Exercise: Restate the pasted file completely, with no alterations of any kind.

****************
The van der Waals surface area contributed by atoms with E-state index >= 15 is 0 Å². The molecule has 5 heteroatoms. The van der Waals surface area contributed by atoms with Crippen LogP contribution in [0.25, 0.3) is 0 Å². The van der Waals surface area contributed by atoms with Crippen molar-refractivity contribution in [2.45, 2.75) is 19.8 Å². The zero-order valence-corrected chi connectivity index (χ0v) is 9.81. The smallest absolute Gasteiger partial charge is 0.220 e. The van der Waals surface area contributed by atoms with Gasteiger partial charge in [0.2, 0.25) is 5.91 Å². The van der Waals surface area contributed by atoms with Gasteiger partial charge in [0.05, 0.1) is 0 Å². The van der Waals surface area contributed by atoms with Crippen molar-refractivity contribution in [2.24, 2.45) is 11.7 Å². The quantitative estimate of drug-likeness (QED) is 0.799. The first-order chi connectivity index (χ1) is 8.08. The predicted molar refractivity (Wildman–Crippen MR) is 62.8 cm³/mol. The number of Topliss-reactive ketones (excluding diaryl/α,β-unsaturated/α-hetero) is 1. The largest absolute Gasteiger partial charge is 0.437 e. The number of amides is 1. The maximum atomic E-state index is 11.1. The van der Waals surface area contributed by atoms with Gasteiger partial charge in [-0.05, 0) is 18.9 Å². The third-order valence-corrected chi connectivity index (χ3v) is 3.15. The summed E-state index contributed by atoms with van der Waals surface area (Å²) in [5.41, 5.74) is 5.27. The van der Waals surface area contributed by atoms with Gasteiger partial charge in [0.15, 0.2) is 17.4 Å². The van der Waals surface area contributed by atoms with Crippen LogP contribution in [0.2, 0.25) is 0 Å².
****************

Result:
The van der Waals surface area contributed by atoms with E-state index >= 15 is 0 Å². The molecule has 5 heteroatoms. The van der Waals surface area contributed by atoms with Crippen LogP contribution in [0.25, 0.3) is 0 Å². The van der Waals surface area contributed by atoms with Crippen molar-refractivity contribution in [2.45, 2.75) is 19.8 Å². The zero-order valence-corrected chi connectivity index (χ0v) is 9.81. The smallest absolute Gasteiger partial charge is 0.220 e. The van der Waals surface area contributed by atoms with Gasteiger partial charge in [0.2, 0.25) is 5.91 Å². The van der Waals surface area contributed by atoms with Gasteiger partial charge in [0.05, 0.1) is 0 Å². The van der Waals surface area contributed by atoms with Crippen molar-refractivity contribution in [2.24, 2.45) is 11.7 Å². The quantitative estimate of drug-likeness (QED) is 0.799. The first-order chi connectivity index (χ1) is 8.08. The predicted molar refractivity (Wildman–Crippen MR) is 62.8 cm³/mol. The number of Topliss-reactive ketones (excluding diaryl/α,β-unsaturated/α-hetero) is 1. The largest absolute Gasteiger partial charge is 0.437 e. The number of amides is 1. The maximum atomic E-state index is 11.1. The van der Waals surface area contributed by atoms with Gasteiger partial charge in [-0.05, 0) is 18.9 Å². The third-order valence-corrected chi connectivity index (χ3v) is 3.15. The summed E-state index contributed by atoms with van der Waals surface area (Å²) in [5.41, 5.74) is 5.27. The van der Waals surface area contributed by atoms with Gasteiger partial charge in [0.15, 0.2) is 17.4 Å². The van der Waals surface area contributed by atoms with Crippen LogP contribution in [0.2, 0.25) is 0 Å².